Kotiji I contest both of your statements. I go by data.
admirable claim. but a little hard to justify on given evidence.
Regarding tank being best way to breach enemy line consider Gulf war (1992) Allies used air forces to destroy strategic assent then army moved in to reduce causalities.
actually it's the other way around, the aerial campaign was used to soften the iraqis so as to reduce casualties.
the army moving in is NOT an optional move, it is THE objective of the war. that is the only
way to control an area.
In 1965 Sialkot sector India used its foremost tank division Pune horse and got defeated. Does n't seem to me the best way for strategic thrust.
excellent. please do let us know your choices for delivering a 'strategic thrust'.
rifle armed infantry ? motorcycle gangs ? camel cavalry perhaps ?
Regarding tank charge. Israel Markava tanks were destroyed by poorly armed militia in urban conflict
again a little problem with the accuracy of the data. the worst hit were the older 80's merkava versions with low protection levels.
the modern ones coped quite well. and guerilla forces armed with modern russian ATGM is hardly 'poorly armed militia'.
(Tanks are ill suited for urban conflict).
yes. but not as much as you think (going by your comment about the merkava).
much MORE importantly, most armies around the world DO NOT intend to deploy tanks in urban conflict and have no reason to.
In battle of Longewala (1971) the Pakistani tank column was defeated by IA without single causality (2 infantryman died in artillery barrage). The battle of Asal uttar (1965) superior tank forces of Pakistan got defeated by innovative solutions and tactical maneuvers. (1940) battle of France Luftwaffe destroyed English and French tank columns and then Panzers had a free run.
all that proves is
good tactics + combined arms >> bad tactics
nothing more, nothing less.
It seems you have a very conventional thinking rather than capability to over power the enemy most effectively you are concentrating on outnumbering or outmatching them by the same capability.
my god ! I am dying to know which enemy you have effectively overpowered just by your unconventional thinking ! do tell !
p.s. in case you didn't get it, if there's a lack of thinking, it's certainly not on koti's part. a little less arrogance would be welcome as well.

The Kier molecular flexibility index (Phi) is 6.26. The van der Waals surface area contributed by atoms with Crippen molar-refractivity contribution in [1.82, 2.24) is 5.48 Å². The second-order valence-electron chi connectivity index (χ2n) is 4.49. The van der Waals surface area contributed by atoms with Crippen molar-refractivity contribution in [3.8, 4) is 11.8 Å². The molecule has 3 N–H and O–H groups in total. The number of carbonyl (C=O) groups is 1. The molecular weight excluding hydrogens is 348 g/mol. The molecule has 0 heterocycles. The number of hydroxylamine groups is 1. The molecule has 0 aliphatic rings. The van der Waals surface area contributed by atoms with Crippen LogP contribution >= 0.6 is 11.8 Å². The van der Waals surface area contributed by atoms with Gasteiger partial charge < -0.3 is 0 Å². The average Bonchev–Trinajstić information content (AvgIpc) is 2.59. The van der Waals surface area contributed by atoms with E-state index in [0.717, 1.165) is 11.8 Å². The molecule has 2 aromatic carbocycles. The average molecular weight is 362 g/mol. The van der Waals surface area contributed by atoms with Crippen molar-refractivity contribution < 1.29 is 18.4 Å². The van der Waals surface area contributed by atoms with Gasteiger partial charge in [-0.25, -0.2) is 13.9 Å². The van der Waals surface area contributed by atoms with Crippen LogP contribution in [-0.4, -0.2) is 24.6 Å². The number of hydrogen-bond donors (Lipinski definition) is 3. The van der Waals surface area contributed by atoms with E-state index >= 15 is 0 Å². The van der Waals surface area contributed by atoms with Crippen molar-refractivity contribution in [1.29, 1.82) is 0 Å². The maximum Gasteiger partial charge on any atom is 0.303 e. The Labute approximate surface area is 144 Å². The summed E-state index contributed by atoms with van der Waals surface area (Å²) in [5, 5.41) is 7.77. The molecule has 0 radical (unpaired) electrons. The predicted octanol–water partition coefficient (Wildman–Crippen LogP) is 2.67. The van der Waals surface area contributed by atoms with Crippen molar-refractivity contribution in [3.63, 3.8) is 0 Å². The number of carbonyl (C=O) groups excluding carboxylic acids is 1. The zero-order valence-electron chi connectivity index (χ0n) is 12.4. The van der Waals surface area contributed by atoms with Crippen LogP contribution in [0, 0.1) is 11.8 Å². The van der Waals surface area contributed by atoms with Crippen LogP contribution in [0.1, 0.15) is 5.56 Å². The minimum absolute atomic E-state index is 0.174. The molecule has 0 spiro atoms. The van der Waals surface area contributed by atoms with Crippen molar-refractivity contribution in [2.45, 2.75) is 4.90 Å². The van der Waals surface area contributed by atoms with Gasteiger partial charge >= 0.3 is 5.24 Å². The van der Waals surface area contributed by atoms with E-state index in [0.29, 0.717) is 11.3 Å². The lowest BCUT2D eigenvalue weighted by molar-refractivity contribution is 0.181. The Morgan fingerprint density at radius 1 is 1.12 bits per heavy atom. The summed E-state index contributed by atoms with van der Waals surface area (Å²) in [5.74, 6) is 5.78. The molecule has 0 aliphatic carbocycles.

Modern tanks are more vulnerable as the modern ammunition is much more sophisticated.
again, not quite. just as AT weapons are more sophisticated so are the tank's defensive counter measures.
in this arms race one side moves ahead only to see the other side reduce the margin. net-net the vulnerability is about same as in WW2.
In second world war infantry had no means to credible means to destroy a tank from a distance, now they have better options as well as knowledge. To make the tank immobile by targeting the tracks or hitting the tanks from close range by hidden group of soldiers is a well known strategy now.
actually this is utterly incorrect. all those tactics were invented during those times (after all that war witnessed the largest tank battles in history, till date) and were applied en masse.
anti tank guns (including large caliber ack-acks modified for AT use) and bazookas claimed a large number of tanks. not to mention things like mines and anti-tanks dogs.
the point you are missing is that it's not tanks OR infantry OR attack helo
it is tanks + infantry + attack helo
all 3 together provide an overlapping bubble of protection for all 3 components. each force has its specific role to play that can't be done by the other two.
tanks and ICVs are absolutely essential to break through defensive lines and then dominate a geographical area. *nothing* does that as good as a tank. the job of infantry and choppers would be to protect the tank while it goes about its job.
to give a football example, you don't drop the strikers just because you have very good defenders. because, at the end of the day to win the match you got to score goals and no one does that better than strikers.